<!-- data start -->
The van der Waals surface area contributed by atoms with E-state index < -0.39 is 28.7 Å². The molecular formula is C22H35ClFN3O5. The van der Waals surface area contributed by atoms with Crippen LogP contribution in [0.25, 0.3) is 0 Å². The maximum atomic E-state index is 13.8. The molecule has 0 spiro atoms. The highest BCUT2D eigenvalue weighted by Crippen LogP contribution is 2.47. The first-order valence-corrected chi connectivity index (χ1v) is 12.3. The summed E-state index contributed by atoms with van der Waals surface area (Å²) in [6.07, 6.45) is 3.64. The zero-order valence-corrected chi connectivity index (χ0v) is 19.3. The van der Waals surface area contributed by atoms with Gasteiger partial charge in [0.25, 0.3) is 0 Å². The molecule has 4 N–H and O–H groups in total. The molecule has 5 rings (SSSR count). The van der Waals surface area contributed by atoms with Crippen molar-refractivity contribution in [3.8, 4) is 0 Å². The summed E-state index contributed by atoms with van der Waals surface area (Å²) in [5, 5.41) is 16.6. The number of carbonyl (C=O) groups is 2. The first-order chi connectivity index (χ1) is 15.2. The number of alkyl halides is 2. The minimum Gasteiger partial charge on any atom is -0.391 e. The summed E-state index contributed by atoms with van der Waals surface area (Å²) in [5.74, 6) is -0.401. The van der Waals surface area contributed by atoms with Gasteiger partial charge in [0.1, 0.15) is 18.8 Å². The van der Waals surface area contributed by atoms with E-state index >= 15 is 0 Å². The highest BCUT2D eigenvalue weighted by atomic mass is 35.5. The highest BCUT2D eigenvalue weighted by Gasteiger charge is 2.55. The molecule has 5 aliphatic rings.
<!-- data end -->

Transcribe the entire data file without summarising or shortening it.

The van der Waals surface area contributed by atoms with E-state index < -0.39 is 28.7 Å². The molecular formula is C22H35ClFN3O5. The van der Waals surface area contributed by atoms with Crippen LogP contribution in [0.25, 0.3) is 0 Å². The maximum atomic E-state index is 13.8. The molecule has 0 spiro atoms. The highest BCUT2D eigenvalue weighted by Crippen LogP contribution is 2.47. The first-order valence-corrected chi connectivity index (χ1v) is 12.3. The summed E-state index contributed by atoms with van der Waals surface area (Å²) in [6.07, 6.45) is 3.64. The zero-order valence-corrected chi connectivity index (χ0v) is 19.3. The van der Waals surface area contributed by atoms with Gasteiger partial charge in [0.25, 0.3) is 0 Å². The molecule has 4 N–H and O–H groups in total. The molecule has 5 rings (SSSR count). The van der Waals surface area contributed by atoms with Crippen molar-refractivity contribution in [3.8, 4) is 0 Å². The summed E-state index contributed by atoms with van der Waals surface area (Å²) in [5, 5.41) is 16.6. The number of carbonyl (C=O) groups is 2. The first-order chi connectivity index (χ1) is 15.2. The number of alkyl halides is 2. The minimum Gasteiger partial charge on any atom is -0.391 e. The summed E-state index contributed by atoms with van der Waals surface area (Å²) in [5.74, 6) is -0.401. The van der Waals surface area contributed by atoms with Gasteiger partial charge in [0.1, 0.15) is 18.8 Å². The van der Waals surface area contributed by atoms with E-state index >= 15 is 0 Å². The highest BCUT2D eigenvalue weighted by atomic mass is 35.5. The highest BCUT2D eigenvalue weighted by Gasteiger charge is 2.55. The molecule has 5 aliphatic rings.